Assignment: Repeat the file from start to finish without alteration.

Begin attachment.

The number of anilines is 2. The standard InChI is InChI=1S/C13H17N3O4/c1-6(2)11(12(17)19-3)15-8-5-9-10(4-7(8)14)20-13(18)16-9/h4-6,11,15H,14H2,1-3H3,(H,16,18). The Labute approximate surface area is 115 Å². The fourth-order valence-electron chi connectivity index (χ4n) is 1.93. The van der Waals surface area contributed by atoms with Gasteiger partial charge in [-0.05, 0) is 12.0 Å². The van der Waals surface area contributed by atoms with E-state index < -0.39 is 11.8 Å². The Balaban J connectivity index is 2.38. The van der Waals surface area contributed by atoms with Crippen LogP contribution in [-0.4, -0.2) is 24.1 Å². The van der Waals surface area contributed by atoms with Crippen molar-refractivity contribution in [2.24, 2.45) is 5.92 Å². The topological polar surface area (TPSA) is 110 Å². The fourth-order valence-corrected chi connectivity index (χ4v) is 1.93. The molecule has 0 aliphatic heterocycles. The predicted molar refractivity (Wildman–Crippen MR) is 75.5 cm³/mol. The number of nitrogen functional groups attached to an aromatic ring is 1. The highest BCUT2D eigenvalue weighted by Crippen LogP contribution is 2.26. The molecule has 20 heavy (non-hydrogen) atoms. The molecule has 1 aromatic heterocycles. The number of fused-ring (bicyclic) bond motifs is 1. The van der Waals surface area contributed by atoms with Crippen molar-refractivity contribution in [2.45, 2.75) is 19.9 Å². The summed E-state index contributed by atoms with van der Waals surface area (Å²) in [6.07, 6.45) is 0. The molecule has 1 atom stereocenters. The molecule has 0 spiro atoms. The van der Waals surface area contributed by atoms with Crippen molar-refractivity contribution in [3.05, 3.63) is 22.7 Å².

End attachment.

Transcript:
The number of anilines is 2. The standard InChI is InChI=1S/C13H17N3O4/c1-6(2)11(12(17)19-3)15-8-5-9-10(4-7(8)14)20-13(18)16-9/h4-6,11,15H,14H2,1-3H3,(H,16,18). The Labute approximate surface area is 115 Å². The fourth-order valence-electron chi connectivity index (χ4n) is 1.93. The van der Waals surface area contributed by atoms with Gasteiger partial charge in [-0.05, 0) is 12.0 Å². The van der Waals surface area contributed by atoms with E-state index < -0.39 is 11.8 Å². The Balaban J connectivity index is 2.38. The van der Waals surface area contributed by atoms with Crippen LogP contribution in [-0.4, -0.2) is 24.1 Å². The van der Waals surface area contributed by atoms with Crippen molar-refractivity contribution in [2.24, 2.45) is 5.92 Å². The topological polar surface area (TPSA) is 110 Å². The fourth-order valence-corrected chi connectivity index (χ4v) is 1.93. The molecule has 0 aliphatic heterocycles. The predicted molar refractivity (Wildman–Crippen MR) is 75.5 cm³/mol. The number of nitrogen functional groups attached to an aromatic ring is 1. The highest BCUT2D eigenvalue weighted by Crippen LogP contribution is 2.26. The molecule has 20 heavy (non-hydrogen) atoms. The molecule has 1 aromatic heterocycles. The number of fused-ring (bicyclic) bond motifs is 1. The van der Waals surface area contributed by atoms with Crippen molar-refractivity contribution in [2.45, 2.75) is 19.9 Å². The summed E-state index contributed by atoms with van der Waals surface area (Å²) in [6.07, 6.45) is 0. The molecule has 1 atom stereocenters. The molecule has 0 spiro atoms. The van der Waals surface area contributed by atoms with Crippen molar-refractivity contribution in [3.05, 3.63) is 22.7 Å².